Characterisation: Take a closer look at your main characters, what are their key traits and how do they correlate to the story, and to each other. Then use them as a title, this is how I named my second WIP Mischief and Mayhem, click on the link to find out more about that work.

The Positive Trait Thesaurus by Angela Ackerman & Becca Puglisi

Key phrase: There’s nothing more satisfying than reading a novel and coming across a sentence that encapsulates the story or characters and relates to the title. Pay attention when writing or editing, and pick out any phrases that could work as a title. Perhaps a resonant, unusual phrase carries meaning for your work.

Check out a thesaurus: Maybe you’re close, you understand your character and have pinpointed the themes. You’ve loads of ideas, but something is not working and the words land flat. Try using a thesaurus to mix it up a little. Word to the wise, be sure to check each word in the dictionary for clarification, otherwise you could end up with a title that makes little sense, and worse still, has no relevance to your story.

Fantasy writer Lorraine Ambers blog banner

How did you come up with your title? Please share your experience, it’s fascinating to know how other writers make their choice. You know I love hearing from you.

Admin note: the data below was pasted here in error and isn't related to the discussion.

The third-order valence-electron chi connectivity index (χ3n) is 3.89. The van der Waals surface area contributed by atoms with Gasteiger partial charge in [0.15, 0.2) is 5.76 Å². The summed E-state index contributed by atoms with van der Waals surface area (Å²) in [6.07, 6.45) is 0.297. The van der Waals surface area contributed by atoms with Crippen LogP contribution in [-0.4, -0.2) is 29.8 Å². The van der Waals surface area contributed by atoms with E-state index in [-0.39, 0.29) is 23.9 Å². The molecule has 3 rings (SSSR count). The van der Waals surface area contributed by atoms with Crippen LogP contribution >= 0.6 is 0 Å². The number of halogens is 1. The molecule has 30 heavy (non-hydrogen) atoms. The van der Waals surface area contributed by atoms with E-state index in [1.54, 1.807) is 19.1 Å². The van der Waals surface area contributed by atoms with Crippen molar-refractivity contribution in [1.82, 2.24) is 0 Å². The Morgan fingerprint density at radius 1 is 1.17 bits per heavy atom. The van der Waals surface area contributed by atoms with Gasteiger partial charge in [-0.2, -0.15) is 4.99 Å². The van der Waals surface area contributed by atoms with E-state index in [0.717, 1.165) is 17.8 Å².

Thanks for stopping by, until next time, Much Love.

Pinterest    Instagram    Twitter    Facebook

© Author Lorraine Ambers and http://www.lorraineambers.com, 2019.
As an Amazon Associate I earn from qualifying purchases.

19 thoughts on “Writer Tips on How to Choose A Captivating Title

  1. The title is something I always struggle with 😦 I usually go with something that I *think* will tell the reader something about the story, but I definitely need practice. I’ll need to bookmark this post.

    PS: so cool to see that thesaurus! I have all of them in that series, and I use The Emotion Thesaurus often 🙂

    Liked by 2 people

    1. That’s a great strategy, it’s also important to pick something relevant to your genre. Agents and editors pulled me up on my novel ‘Secrets and Shadows’ because it sounded like a spy novel. 😔🤷‍♀️